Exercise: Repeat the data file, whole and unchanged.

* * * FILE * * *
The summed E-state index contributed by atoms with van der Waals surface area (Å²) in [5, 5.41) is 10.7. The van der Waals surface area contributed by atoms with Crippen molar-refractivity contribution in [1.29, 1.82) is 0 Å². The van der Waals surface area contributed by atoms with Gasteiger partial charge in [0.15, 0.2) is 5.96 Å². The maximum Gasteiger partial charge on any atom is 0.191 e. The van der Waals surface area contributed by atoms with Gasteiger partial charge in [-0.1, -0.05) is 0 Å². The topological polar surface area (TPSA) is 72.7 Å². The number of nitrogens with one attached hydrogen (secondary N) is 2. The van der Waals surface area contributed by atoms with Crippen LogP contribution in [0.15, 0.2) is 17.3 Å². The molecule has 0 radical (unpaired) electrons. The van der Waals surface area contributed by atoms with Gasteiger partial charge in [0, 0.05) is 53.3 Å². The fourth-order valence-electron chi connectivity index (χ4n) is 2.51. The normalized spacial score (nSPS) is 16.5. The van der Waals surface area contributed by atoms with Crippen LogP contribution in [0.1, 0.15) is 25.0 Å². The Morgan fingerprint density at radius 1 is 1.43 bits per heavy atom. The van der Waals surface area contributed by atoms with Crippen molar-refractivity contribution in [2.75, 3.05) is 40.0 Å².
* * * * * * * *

The summed E-state index contributed by atoms with van der Waals surface area (Å²) in [5, 5.41) is 10.7. The van der Waals surface area contributed by atoms with Crippen molar-refractivity contribution in [1.29, 1.82) is 0 Å². The van der Waals surface area contributed by atoms with Gasteiger partial charge in [0.15, 0.2) is 5.96 Å². The maximum Gasteiger partial charge on any atom is 0.191 e. The van der Waals surface area contributed by atoms with Gasteiger partial charge in [-0.1, -0.05) is 0 Å². The topological polar surface area (TPSA) is 72.7 Å². The number of nitrogens with one attached hydrogen (secondary N) is 2. The van der Waals surface area contributed by atoms with Crippen LogP contribution in [0.15, 0.2) is 17.3 Å². The molecule has 0 radical (unpaired) electrons. The van der Waals surface area contributed by atoms with Gasteiger partial charge in [0, 0.05) is 53.3 Å². The fourth-order valence-electron chi connectivity index (χ4n) is 2.51. The normalized spacial score (nSPS) is 16.5. The van der Waals surface area contributed by atoms with Crippen LogP contribution in [0.1, 0.15) is 25.0 Å². The Morgan fingerprint density at radius 1 is 1.43 bits per heavy atom. The van der Waals surface area contributed by atoms with Crippen molar-refractivity contribution in [2.75, 3.05) is 40.0 Å².